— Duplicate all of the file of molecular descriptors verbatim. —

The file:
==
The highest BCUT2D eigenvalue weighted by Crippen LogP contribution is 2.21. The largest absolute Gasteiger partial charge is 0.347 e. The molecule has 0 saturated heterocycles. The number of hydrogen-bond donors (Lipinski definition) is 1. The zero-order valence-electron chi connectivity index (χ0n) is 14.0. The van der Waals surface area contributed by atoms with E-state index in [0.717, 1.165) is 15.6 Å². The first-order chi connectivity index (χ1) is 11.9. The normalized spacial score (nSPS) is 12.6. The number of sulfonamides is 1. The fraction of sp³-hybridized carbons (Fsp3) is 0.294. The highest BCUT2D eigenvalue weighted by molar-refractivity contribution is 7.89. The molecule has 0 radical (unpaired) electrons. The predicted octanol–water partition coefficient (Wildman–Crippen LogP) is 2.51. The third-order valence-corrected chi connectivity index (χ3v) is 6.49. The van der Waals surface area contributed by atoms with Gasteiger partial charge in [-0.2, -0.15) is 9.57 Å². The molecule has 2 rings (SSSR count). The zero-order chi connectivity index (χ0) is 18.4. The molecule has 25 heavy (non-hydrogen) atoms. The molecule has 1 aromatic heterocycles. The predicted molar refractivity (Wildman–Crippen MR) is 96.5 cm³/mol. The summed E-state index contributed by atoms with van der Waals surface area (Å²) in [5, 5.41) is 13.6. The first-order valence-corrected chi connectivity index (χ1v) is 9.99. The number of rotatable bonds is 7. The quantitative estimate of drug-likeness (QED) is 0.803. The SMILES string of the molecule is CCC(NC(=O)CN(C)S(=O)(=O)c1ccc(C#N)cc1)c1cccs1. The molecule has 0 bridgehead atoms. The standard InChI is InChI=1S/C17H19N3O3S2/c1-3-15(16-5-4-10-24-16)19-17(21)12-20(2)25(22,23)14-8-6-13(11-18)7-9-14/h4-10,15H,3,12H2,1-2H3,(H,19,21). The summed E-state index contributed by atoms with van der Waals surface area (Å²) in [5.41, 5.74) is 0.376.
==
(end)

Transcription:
The highest BCUT2D eigenvalue weighted by Crippen LogP contribution is 2.21. The largest absolute Gasteiger partial charge is 0.347 e. The molecule has 0 saturated heterocycles. The number of hydrogen-bond donors (Lipinski definition) is 1. The zero-order valence-electron chi connectivity index (χ0n) is 14.0. The van der Waals surface area contributed by atoms with E-state index in [0.717, 1.165) is 15.6 Å². The first-order chi connectivity index (χ1) is 11.9. The normalized spacial score (nSPS) is 12.6. The number of sulfonamides is 1. The fraction of sp³-hybridized carbons (Fsp3) is 0.294. The highest BCUT2D eigenvalue weighted by molar-refractivity contribution is 7.89. The molecule has 0 radical (unpaired) electrons. The predicted octanol–water partition coefficient (Wildman–Crippen LogP) is 2.51. The third-order valence-corrected chi connectivity index (χ3v) is 6.49. The van der Waals surface area contributed by atoms with Gasteiger partial charge in [-0.2, -0.15) is 9.57 Å². The molecule has 2 rings (SSSR count). The zero-order chi connectivity index (χ0) is 18.4. The molecule has 25 heavy (non-hydrogen) atoms. The molecule has 1 aromatic heterocycles. The predicted molar refractivity (Wildman–Crippen MR) is 96.5 cm³/mol. The summed E-state index contributed by atoms with van der Waals surface area (Å²) in [5, 5.41) is 13.6. The first-order valence-corrected chi connectivity index (χ1v) is 9.99. The number of rotatable bonds is 7. The quantitative estimate of drug-likeness (QED) is 0.803. The SMILES string of the molecule is CCC(NC(=O)CN(C)S(=O)(=O)c1ccc(C#N)cc1)c1cccs1. The molecule has 0 bridgehead atoms. The standard InChI is InChI=1S/C17H19N3O3S2/c1-3-15(16-5-4-10-24-16)19-17(21)12-20(2)25(22,23)14-8-6-13(11-18)7-9-14/h4-10,15H,3,12H2,1-2H3,(H,19,21). The summed E-state index contributed by atoms with van der Waals surface area (Å²) in [5.41, 5.74) is 0.376.